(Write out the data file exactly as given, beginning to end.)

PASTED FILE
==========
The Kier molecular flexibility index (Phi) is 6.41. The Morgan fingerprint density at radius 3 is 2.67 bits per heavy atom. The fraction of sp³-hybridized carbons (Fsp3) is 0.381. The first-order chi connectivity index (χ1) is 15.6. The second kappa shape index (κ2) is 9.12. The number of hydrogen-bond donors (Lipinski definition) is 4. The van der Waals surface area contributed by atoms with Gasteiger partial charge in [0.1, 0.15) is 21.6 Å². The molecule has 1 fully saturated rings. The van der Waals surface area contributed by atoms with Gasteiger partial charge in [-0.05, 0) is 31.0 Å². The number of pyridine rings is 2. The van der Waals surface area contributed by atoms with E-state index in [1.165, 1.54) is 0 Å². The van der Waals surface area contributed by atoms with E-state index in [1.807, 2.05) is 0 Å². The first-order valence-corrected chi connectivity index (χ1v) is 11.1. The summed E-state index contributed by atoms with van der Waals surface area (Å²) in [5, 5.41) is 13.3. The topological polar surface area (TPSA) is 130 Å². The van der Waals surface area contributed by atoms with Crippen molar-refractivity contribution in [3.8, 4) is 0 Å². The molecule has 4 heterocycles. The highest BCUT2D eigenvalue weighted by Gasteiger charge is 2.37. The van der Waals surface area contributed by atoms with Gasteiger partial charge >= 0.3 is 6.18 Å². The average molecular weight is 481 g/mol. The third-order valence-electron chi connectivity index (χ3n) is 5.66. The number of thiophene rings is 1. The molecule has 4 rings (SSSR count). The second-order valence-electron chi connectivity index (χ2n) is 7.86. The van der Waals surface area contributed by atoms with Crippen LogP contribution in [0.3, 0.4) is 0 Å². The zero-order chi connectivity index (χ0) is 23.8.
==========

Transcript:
The Kier molecular flexibility index (Phi) is 6.41. The Morgan fingerprint density at radius 3 is 2.67 bits per heavy atom. The fraction of sp³-hybridized carbons (Fsp3) is 0.381. The first-order chi connectivity index (χ1) is 15.6. The second kappa shape index (κ2) is 9.12. The number of hydrogen-bond donors (Lipinski definition) is 4. The van der Waals surface area contributed by atoms with Gasteiger partial charge in [0.1, 0.15) is 21.6 Å². The molecule has 1 fully saturated rings. The van der Waals surface area contributed by atoms with Gasteiger partial charge in [-0.05, 0) is 31.0 Å². The number of pyridine rings is 2. The van der Waals surface area contributed by atoms with E-state index in [1.165, 1.54) is 0 Å². The van der Waals surface area contributed by atoms with E-state index in [1.807, 2.05) is 0 Å². The first-order valence-corrected chi connectivity index (χ1v) is 11.1. The summed E-state index contributed by atoms with van der Waals surface area (Å²) in [5, 5.41) is 13.3. The topological polar surface area (TPSA) is 130 Å². The van der Waals surface area contributed by atoms with Crippen molar-refractivity contribution in [3.8, 4) is 0 Å². The molecule has 4 heterocycles. The highest BCUT2D eigenvalue weighted by Gasteiger charge is 2.37. The van der Waals surface area contributed by atoms with Gasteiger partial charge >= 0.3 is 6.18 Å². The average molecular weight is 481 g/mol. The third-order valence-electron chi connectivity index (χ3n) is 5.66. The number of thiophene rings is 1. The molecule has 4 rings (SSSR count). The second-order valence-electron chi connectivity index (χ2n) is 7.86. The van der Waals surface area contributed by atoms with Crippen LogP contribution in [0.3, 0.4) is 0 Å². The zero-order chi connectivity index (χ0) is 23.8.